“It’s entirely water-proof and can land and take-off on water, even with some level of swell and in all-weather conditions. This system would enhance abilities to investigate or meet incoming vessels or divers,” said Mohamed. Sending a drone to perform this task is quicker ad safer than sending people into potential danger also easier as it completes the mission with high levels of autonomy.”
The drone is on display during this week’s Airshow as a nominee for the $15,000 prize. Mohamed said Black Kite had also been designed to operate with high levels of autonomy in taking off, intercepting and tracking targets, returning to base and landing. It has an operating range of up to 3km and can carry a 3kg payload, including a wide range of sensors and on-board speaker and mic system for two-way communication with vessels.
Black Kite co-creator, RMIT University’s Dr Matthew Marino, said it was satisfying to develop a technology that had its beginnings as a student project, then developed through several prototype stages and testing using RMIT’s industrial wind tunnel facilities.
“That kind of hands-on learning and skills will be highly valued in the growing drone sector,” he said.
The drone has been presented before top US Navy officials and, after nearly 40 test missions and further development, is now fully ready for deployment. Marino and Mohamed are senior researchers in RMIT’s Unmanned Aircraft Systems Research Team (RUASRT) – working on drone technology and novel applications. (Source: UAS VISION/Manufacturer’s Monthly)
27 Feb 19. Saudi Arabia Launches UCAV Program. A Science Technology-led defense industry team has revealed details of new long-range, heavy unmanned combat aerial vehicle (UCAV), also known as an unmanned bomber, during the IDEX 2019 exhibition held in Abu Dhabi. Science Technology company with partners from South Korea, USA, and Ukraine is launching the program that will use the latest technologies and combat experience to develop a new unmanned aerial platform that can carry up tons of weapons.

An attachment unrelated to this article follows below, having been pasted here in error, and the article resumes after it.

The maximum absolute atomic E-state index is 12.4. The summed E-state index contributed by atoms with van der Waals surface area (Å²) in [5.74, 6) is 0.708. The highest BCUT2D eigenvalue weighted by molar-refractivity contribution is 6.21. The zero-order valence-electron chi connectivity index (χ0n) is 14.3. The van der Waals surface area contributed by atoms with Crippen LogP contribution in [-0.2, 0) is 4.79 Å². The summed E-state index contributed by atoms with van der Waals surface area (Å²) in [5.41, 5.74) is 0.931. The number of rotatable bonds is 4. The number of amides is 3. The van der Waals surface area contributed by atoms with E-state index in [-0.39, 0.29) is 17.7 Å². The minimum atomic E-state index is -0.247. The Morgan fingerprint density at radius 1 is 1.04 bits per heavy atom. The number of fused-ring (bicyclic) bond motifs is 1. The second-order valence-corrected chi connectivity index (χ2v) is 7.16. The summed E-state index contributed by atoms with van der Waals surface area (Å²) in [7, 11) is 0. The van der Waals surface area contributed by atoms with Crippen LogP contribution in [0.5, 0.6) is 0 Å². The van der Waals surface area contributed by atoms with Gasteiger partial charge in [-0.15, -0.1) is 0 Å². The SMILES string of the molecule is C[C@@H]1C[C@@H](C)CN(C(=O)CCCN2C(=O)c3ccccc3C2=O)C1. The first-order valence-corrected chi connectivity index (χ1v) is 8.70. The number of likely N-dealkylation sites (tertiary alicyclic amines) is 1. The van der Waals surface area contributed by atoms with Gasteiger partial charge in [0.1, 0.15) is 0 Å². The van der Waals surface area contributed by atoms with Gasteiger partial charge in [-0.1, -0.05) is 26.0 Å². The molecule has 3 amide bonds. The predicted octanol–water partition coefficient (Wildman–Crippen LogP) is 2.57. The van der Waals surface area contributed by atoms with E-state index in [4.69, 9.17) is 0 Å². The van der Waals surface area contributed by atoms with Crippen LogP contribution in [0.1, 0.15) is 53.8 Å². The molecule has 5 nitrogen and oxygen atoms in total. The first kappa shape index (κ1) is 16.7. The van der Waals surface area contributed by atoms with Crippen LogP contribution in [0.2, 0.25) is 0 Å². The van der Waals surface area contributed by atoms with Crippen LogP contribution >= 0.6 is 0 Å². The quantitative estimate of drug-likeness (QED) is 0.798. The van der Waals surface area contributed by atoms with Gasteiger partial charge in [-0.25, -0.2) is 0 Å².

Representatives of the company said, “Ambitious project of new unmanned combat aerial vehicle is designing to support counterinsurgency (COIN) attack missions, reconnaissance, and search-and-rescue (SAR) operations, intelligence surveillance and reconnaissance (ISR), light precision attack, deep air support (DAS), maritime patrol, and internal defense missions.”
The key benefit of the new unmanned bomber by Science Technology-led team is using the latest advanced technology, relatively low cost and free market access. Сompany representatives have not released specification of the new unmanned bomber. However, it is expected that UCAV can carry multiple mission payloads to include: electro-optical/infrared units, multi-mode maritime surveillance radar, laser designators, and various weapons packages.
Combat air vehicle will be able to carry a range of anti-radiation, anti-ship, and precision air-to-ground missiles, and guided bombs. UCAV also will be equipped with onboard equipment to enable laser-guided missile, which possesses highly accurate.
“The work on this project is a priority and received endorsed by number Armed Forces and potential customers in the MENA (Middle East & North Africa) region,” the company spokesperson said.
MENA defense spending is expected to rise in the next few years and this to open market for new heavy unmanned aerial systems carrying lethal payloads. The UCAV fleet in the region is forecast to increase from dozens of aircraft in 2018 up to 700 combat drones in 2028 driven by the growing number and intensity of local conflicts.
It is worth noting that during the IDEX 2019 exhibition, Science Technology signed a cooperation agreement with an international consulting firm headed by Wesley Kenn Clark (U.S. general, the former head of NATO in Europe), for promoting the development of new projects of the company and transferring the experience of the American defense industry.